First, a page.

Marketplace Morning Report
Start your day with an up-to-the-minute report on the world of business and finance with host David Brancaccio.
Airing on Friday, March 27, 2015: Prices are not budging in Japan at a time that policymakers really wanted to see prices rise some. There's news today inflation in Japan is zero. Sinking oil is one reason, but consumers are still tentative about buying things. That's despite extensive efforts by the Japanese goverment to stimulate things, a set of policies called "Abenomics". More on that. Plus, 3G Capital plans to put into place “zero based budgeting” at Kraft. We explain what this means and how it works. And for people who have too much to do, don't want to think much about food or are tired of microwaving plastic from the freezer, there is something called Soylent. It's a powder that turns into a bland, beige shake. Soylent is produced by a start up company that's been attracting some serious venture capital from big Silicon Valley names. We talk about, and taste, the product.
Airing on Thursday, March 26, 2015: With the Saudi-led coalition bombing targets in Yemen to stop advances by Houthi rebels, the price of oil right now is up 4 percent. That's a dramatic spike, given that Yemen accounts for a tiny percentage of the world's oil. More on that. Plus, did you know that nearsightedness causes people to make bad decisions about money? I'm talking about a kind of myopia that can't be fixed by the optometrist. It's the human tendency to see the future as hazy and the present sharply in focus. Behavioral economists have a fancy name for it: "hyperbolic discounting". Joseph Kable, a neuroscientist in the Department of Psychology at the University of Pennsylvania, joins us to talk about it.
Airing on Wednesday, March 25, 2015: You may know that many of the beers you drink are produced by a Belgian-Brazilian conglomerate known as Anheuser-Busch InBev. There's word just now that Heinz of ketchup fame is merging with Kraft of Mac and Cheese, Jello, Oscar Meyer and Philadelphia cream cheese fame. The Brazilian angle? At the center of this estimated $40 billion deal is a Brazilian private equity fund known as 3G Capital that already controls Heinz. Plus, Apollo Group, the parent company of the University of Phoenix, reports earnings this morning. For-profit colleges have seen enrollments decline, thanks to negative publicity and an improving economy. But the biggest threat right now might be from traditional universities competing for students online. And Radioshack is bankrupt and on the auction block. We talk to Heather Landy, global news editor for Quartz, who has been digging deep into the sad demise of the Shack.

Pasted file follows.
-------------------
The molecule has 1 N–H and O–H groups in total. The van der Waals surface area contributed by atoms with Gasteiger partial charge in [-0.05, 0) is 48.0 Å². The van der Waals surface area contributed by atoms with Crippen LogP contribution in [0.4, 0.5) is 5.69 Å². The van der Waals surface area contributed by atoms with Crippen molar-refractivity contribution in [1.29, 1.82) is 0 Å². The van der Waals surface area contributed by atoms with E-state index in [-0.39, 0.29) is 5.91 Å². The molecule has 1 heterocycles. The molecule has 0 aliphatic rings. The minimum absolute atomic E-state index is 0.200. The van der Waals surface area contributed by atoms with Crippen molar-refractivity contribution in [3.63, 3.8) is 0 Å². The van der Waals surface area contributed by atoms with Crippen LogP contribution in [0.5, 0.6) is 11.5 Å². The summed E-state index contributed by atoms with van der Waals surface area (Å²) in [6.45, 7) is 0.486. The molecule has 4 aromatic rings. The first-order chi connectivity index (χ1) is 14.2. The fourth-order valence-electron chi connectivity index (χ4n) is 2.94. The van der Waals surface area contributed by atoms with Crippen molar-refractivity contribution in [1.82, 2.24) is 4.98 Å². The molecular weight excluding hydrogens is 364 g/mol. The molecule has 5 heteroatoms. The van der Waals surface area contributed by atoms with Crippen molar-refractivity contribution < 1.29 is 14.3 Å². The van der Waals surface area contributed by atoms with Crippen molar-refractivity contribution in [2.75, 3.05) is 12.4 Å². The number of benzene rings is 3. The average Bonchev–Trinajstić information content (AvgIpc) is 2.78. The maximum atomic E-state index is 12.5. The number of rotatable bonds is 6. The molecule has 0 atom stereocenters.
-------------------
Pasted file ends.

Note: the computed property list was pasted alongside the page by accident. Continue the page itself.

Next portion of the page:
Airing on Tuesday, March 24, 2015: After the 2008 financial collapse, the government required banks to prove if they failed some day it wouldn't drag down the rest of the financial system and require a bailout. The documents to prove this are known informally as "living wills." Last summer it emerged that a range of U.S.-based bank still posed too much systemic risk if they were to go bankrupt. Today, several published reports say three foreign owned banks also lack persuasive living wills. BNP Paribas, HSBC, and Royal Bank of Scotland. More on that. And there's news today about factories in China, where an index of manufacturing fell in March. We take a look at the issue. Plus, Shell is expected to get the green light this week to re-start drilling for oil in the Arctic. Critics fear low oil prices may raise pressure on the company to cut corners and compromise safety. Given its poor safety record in the Arctic, why is the US supporting Shell’s application? We explore.
Airing on Monday, March 23, 2015: The man who transformed Singapore has died. Lee Kuan Yew was 91. Countries the world over, including China looked to Lee's example of economic transformation, but it was a system that was controversial. More on that story. This next story is about a water war that ended…during a drought. Sounds odd, but that's what's happened in California, where the city of Los Angeles and air regulators in the rural Owens Valley recently called a truce in an ongoing dispute rooted in L.A.'s century-old "water grab." If your history's failing you, think "Chinatown," folks.
Airing on Friday, March 20, 2015: First up, we'll talk about the merger in Europe worth the euro equivalent of $44 billion, and creates the largest company in the world of its kind. More on that. And Michelle Obama is midway into her trip to Asia, where she’s launching her Let Girls Learn initiative. At last count, 62 million girls worldwide were not going to school. But rather than take a broad brush to all this, Obama is teaming with the Peace Corp to try and move the needle. Under the plan, the Peace Corps will recruit and train about 650 additional volunteers to focus specifically on adolescent girls' access to education — on a grass roots level, so they can identify specific barriers and come up with ways to remove them. We explore. Plus, the U.S. rail system is the mirror opposite of rail systems in other countries. In Europe, for example, passenger rail rules. But the U.S. freight rail system is widely recognized as the most efficient in the world. So why are we so different?